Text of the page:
Getting into Juilliard

Added on by Greg Anderson.
Hi Greg,
I'm 14 and I'm wondering if I could go to Juilliard when I graduate high school. I've played for three years, but have only been serious about it for a couple months. In 4 months, I've gotten considerably better. I went and saw the 5 Browns last Saturday, and they were amazing. It was the only classical concert I haven't almost fallen asleep in. So, my questions are: 1.) is it at all realistic that I could get into Juilliard? and 2.) how much would I have to practice to achieve this? 2 or 3 hours a day? Thanks!
 - Holly

Hi Greg,
I have been what you could call a "lost soul" when it comes to my future and what I would like to do musically once I reach college (I'm a junior in highschool). I feel pretty set on doing something music related. But I'm not sure what. So you wont be left in the dark, a little background on my music situation: I took two years of piano when I was nine years old, and after then have been playing for my own enjoyment and only recently was able to get back into lessons; at thirteen I played violin, again for two years, before switching to cello which I've found much more to my liking. I've only played for nearly half a year so far. I want to major in music but I don't know if that's possible for me, seeing as I've started so late and may only make five or so years of decent progress. I'm not sure if I could be an extremely advanced pianist, though it is an instrument I hold close to my heart and can usually learn on quickly; I've progressed well on cello so far and I think I may be able to learn quickly enough if I really practice hard. All of this worry about being "advanced enough" points to one college in particular... you guessed it: Juilliard. My family encourages me that I can do it. I've had the notion in my head for a while but I was too ignorant (and a little too self-assured) to study more seriously until now. Has there ever been a person advanced enough to study there who hasn't been playing since they were three? Can one reach that level in a short amount of time if they work at it? Am I crazy to want to go there still?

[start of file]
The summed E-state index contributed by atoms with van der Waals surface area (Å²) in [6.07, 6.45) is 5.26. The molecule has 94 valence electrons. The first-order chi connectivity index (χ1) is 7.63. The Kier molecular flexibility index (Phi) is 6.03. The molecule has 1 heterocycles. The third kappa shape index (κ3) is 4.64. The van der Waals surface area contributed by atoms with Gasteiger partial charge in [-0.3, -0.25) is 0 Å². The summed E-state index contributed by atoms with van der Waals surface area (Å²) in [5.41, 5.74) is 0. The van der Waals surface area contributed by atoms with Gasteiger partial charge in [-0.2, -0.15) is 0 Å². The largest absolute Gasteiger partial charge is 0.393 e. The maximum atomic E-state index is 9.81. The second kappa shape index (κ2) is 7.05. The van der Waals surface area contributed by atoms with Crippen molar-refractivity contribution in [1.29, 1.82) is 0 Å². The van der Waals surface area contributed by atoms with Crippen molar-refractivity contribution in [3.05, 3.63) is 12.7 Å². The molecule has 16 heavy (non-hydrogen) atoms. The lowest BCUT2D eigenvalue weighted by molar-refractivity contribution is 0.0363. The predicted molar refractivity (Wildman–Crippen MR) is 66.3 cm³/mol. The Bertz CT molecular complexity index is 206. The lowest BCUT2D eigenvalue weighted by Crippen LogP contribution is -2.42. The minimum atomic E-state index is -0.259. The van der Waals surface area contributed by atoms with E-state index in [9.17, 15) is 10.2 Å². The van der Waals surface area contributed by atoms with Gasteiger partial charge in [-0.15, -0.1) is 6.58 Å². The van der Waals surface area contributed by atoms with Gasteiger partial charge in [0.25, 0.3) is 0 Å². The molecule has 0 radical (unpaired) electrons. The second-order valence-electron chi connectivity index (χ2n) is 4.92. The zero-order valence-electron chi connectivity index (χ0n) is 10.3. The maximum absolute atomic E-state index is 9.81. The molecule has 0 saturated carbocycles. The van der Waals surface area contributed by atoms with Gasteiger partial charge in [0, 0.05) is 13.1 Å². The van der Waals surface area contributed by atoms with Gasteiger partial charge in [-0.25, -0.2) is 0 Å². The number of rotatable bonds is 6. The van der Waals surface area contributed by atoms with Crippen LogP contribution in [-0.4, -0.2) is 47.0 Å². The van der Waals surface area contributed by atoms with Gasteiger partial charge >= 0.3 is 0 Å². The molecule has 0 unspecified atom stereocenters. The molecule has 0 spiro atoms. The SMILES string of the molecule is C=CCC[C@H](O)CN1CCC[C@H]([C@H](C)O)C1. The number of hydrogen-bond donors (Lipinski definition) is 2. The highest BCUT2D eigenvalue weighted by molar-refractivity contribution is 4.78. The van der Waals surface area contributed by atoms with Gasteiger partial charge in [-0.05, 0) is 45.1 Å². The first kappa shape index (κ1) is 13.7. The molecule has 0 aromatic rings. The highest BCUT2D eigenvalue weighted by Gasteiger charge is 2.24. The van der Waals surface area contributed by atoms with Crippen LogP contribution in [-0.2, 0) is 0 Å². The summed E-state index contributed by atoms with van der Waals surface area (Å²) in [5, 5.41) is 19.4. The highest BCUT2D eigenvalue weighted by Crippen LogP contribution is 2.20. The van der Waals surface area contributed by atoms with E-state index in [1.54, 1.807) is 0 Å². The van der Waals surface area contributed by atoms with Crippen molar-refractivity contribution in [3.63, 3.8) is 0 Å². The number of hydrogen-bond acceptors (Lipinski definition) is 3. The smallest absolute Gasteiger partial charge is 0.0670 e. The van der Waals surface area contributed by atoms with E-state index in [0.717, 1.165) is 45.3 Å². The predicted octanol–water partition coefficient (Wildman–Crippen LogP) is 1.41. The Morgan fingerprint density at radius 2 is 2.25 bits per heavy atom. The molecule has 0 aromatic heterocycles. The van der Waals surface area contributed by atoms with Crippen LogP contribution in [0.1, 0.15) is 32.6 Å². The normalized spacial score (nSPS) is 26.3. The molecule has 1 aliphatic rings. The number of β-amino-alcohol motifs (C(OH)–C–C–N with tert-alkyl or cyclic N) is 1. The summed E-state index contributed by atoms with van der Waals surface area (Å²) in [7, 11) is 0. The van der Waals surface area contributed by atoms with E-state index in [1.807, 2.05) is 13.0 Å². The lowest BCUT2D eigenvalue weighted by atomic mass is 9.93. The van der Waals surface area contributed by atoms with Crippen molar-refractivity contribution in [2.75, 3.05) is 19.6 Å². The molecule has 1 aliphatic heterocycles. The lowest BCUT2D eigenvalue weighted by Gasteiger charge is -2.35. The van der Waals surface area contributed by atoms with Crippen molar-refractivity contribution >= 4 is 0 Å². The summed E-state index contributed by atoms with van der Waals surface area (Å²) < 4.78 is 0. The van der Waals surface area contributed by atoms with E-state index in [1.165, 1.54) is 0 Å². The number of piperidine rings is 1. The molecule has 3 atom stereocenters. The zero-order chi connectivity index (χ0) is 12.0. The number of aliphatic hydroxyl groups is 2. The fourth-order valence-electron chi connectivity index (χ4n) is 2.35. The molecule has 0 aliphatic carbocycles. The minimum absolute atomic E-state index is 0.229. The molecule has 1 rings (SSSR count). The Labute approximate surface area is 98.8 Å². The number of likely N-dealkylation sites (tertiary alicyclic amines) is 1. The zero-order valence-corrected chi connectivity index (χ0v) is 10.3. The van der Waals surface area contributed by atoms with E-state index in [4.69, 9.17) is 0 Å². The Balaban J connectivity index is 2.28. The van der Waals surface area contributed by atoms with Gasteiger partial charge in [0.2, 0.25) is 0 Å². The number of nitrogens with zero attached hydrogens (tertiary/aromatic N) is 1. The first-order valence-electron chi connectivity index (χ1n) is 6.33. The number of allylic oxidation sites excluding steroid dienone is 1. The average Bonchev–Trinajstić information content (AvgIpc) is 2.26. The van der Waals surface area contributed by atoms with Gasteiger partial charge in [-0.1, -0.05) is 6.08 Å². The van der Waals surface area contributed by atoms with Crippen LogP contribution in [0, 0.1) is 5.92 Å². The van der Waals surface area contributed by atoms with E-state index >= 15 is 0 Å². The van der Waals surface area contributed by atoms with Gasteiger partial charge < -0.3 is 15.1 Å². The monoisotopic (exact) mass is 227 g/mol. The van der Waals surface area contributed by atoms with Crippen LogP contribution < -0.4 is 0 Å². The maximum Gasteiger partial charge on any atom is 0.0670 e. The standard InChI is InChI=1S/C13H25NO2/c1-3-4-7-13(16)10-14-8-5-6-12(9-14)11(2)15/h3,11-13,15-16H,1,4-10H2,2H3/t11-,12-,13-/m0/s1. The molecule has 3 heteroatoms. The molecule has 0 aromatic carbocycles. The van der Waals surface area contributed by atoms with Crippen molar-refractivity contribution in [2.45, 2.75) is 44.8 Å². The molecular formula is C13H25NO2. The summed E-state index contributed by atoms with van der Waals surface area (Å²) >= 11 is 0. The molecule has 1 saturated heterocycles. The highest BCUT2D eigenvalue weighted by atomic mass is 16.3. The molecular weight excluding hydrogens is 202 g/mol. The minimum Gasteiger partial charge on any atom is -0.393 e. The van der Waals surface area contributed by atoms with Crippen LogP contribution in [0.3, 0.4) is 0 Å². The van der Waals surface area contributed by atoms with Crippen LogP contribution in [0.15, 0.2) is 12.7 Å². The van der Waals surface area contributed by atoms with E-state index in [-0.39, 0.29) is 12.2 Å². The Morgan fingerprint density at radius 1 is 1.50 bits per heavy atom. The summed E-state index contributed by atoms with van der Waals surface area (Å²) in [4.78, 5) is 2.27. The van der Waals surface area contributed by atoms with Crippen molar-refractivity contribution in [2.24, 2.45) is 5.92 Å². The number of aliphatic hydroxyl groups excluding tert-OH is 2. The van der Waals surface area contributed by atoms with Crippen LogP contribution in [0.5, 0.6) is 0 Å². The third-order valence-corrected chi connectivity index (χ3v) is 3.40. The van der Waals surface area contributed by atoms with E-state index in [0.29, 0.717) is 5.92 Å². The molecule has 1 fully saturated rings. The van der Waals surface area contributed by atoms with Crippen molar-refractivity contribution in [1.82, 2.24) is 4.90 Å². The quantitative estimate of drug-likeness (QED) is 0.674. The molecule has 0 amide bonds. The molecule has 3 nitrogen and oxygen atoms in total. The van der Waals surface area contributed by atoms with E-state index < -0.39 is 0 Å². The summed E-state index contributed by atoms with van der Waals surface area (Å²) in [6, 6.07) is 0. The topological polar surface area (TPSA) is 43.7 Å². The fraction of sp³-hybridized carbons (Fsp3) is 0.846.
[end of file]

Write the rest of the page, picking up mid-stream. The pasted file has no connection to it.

- Caroline

Hi Holly and Caroline,
Yes, it's unlikely that you would get into Juilliard, just as it is unlikely that any pianist will get into the school. But it isn't impossible. I can think of at least two pianists who began playing the piano when they were 13 and still got into the undergraduate program. As far as practice goes, I typically practiced a couple hours on piano and a couple hours on violin every day when I was in junior high school. I quit the violin later in high school and relegated its practice time to the piano. This, by no means, reflects what other students would need to invest to get into the school.
Having said all that, I advise you to remain flexible with your future. Don't pigeon-hole yourself into one path to happiness. While Juilliard is a fantastic place to be, it certainly is not the be-all and end-all of music schools. I received my doctorate at Yale, and my experience at the school was similarly wonderful and refreshing (the facilities there, btw, are incredible -- top notch). Who knows how your life will progress! If you don't get into Juilliard, please don't treat that as a sign of failure; the rejection could lead to a transformational experience at another music school... maybe you'll meet the love of your life, or you'll work with an amazing and magical teacher, or maybe your group of friends will ultimately band together to form a chamber ensemble of awesomeness. I always tell myself, "things work out the way they should."
Happy practicing!
 - Greg (Oct. 23, 2009)